INSTRUCTIONS FOR DAY 1, EXERCISE 3
In this exercise, we will use PWSCF to obtain the equilibrium structure of a molecule.
Enter the directory ex3. You will see the following files:
- acetylene.scf.in this is an input file for scf calculations.
Self-consistent (scf) calculations for Acetylene
- Open and read the sample file acetylene.scf.in
- Acetylene is a molecule. PWSCF works with periodic boundary conditions, so we have placed the molecule in a supercell surrounded by vacuum. If the supercell is made sufficiently large we will obtain results for an isolated molecule.
Run the scf calculation:
pw.x < acetylene.scf.in > acetylene.scf.out
- Look at the atomic forces reported in the output file
- We can use Xcrysden to examine the strucutre and show the forces
xcrysden --pwo acetylene.scf.out
- Note that you will need to reduce the dimensionality to 0 (zero) to correctly display the structure as a molecule.
- Press 'F' to display the forces
- You may need to rescale the forces to get them to display correctly (shift-F brings up the appropriate dialogue)
- Copy acetylene.scf.in to acetylene.bfgs.in
- Edit acetylene.bfgs.in to perform a fixed-cell geometry optimisation by setting calculation='relax'.
- Add the follow IONS names list (after ELECTRONS)
&IONS ion_dynamics = 'bfgs', pot_extrapolation = 'second_order', wfc_extrapolation = 'second_order', upscale = 100, /
- Set conv_thr = 1.D-6 (the ions parameter upscale defines a variable SCF convergence criteria - close to the minimum conv_thr is set 100x smaller)
- Run the geometry optimisation
pw.x < acetylene.bfgs.in > acetylene.bfgs.out
- Examine the output file
- Now we can extract the values of the total energy and force during the minimisation:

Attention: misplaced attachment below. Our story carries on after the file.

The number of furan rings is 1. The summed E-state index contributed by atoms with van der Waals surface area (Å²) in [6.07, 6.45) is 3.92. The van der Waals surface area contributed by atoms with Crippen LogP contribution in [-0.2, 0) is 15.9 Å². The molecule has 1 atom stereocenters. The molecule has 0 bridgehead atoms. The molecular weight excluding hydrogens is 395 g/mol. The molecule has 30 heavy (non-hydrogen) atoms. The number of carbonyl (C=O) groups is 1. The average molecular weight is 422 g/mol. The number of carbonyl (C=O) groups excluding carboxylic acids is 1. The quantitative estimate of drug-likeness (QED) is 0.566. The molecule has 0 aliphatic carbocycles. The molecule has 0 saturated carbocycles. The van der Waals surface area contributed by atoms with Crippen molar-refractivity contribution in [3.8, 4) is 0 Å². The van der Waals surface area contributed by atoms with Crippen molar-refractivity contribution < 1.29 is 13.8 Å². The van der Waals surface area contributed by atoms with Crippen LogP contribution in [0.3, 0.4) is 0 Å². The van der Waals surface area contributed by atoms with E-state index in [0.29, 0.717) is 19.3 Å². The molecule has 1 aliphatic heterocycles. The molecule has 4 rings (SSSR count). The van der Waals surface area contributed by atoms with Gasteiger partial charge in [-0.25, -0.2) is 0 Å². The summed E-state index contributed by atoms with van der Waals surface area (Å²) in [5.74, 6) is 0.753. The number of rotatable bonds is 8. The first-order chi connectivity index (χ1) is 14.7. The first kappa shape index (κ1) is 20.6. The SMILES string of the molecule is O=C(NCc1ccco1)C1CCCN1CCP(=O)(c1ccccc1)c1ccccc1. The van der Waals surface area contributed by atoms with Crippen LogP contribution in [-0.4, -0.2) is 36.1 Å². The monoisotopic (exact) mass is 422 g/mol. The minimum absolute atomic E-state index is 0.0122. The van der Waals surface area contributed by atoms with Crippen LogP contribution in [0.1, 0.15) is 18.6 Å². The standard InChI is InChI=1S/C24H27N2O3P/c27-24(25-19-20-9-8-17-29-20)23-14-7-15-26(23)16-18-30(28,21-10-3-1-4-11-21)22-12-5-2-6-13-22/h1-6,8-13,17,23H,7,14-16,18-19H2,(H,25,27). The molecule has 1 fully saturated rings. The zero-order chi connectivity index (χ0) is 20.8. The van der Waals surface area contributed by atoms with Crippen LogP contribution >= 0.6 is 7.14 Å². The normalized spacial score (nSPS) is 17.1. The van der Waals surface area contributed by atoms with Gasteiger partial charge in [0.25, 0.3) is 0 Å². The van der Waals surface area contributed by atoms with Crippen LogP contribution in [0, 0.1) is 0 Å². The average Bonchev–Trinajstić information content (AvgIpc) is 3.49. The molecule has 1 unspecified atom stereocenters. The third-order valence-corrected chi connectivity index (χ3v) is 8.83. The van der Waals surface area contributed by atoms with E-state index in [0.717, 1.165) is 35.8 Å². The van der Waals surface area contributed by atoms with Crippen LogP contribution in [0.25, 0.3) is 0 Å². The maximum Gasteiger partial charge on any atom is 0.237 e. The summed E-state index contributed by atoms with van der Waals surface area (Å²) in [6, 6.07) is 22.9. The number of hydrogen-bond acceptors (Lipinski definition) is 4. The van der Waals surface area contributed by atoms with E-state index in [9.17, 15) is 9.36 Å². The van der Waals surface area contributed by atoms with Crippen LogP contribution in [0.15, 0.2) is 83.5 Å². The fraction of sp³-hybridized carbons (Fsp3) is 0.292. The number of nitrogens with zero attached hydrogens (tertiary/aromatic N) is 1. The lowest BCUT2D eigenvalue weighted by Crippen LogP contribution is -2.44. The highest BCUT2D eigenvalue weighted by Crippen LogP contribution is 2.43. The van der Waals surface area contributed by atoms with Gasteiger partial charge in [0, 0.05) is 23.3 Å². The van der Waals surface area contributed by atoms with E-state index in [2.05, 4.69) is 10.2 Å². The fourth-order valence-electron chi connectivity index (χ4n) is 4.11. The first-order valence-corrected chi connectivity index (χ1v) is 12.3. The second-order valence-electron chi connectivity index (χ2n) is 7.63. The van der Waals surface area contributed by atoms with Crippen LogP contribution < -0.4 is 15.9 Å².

grep ^! acetylene.bfgs.out | nl grep 'Total force' acetylene.bfgs.out | nl
- Now open the output file with Xcrysden (again select 0D then "all coordinates as animation"). You can follow the progress of the minimisation (note you can show the forces during the minimisation)
- What are the equilibrium bond lengths and angles? How do they compare to experiment? (typical experimental values are: C-C=1.20241 and C-H=1.0625 Ang)
Optional things if you have time
- Investiage the effect of cutoff energy on the bond lengths. As this is a molecule kpoint sampling is not relavent - instead you should converge with respect to the size of the supercell.
- Swap the pseudopotentials for LDA ones. Is the result better or worse in comparison to experiment?
- Investiage the effect of poor scf convergence: set conv_tol=1.D-3 and upscale=1 and see what happens
Keeping atoms fixed
Look at the coordiantes in the input file
ATOMIC_POSITIONS bohr C 0.000000000 0.000000000 0.000000000 0 0 0 C 2.100000000 0.000000000 0.000000000 1 1 1 H -1.600000000 0.400000000 0.000000000 1 1 1 H 3.600000000 -0.400000000 0.000000000 1 1 1
The final three columns determin which atoms are fixed. In the above case the first atoms has its x,y and z coordinates fixed (more precisely pwscf will multiply the forces on atom one by the numbers in the last three columns - so in this case set them to zero).
Perform a constrained calculation - allowing only the H atoms to move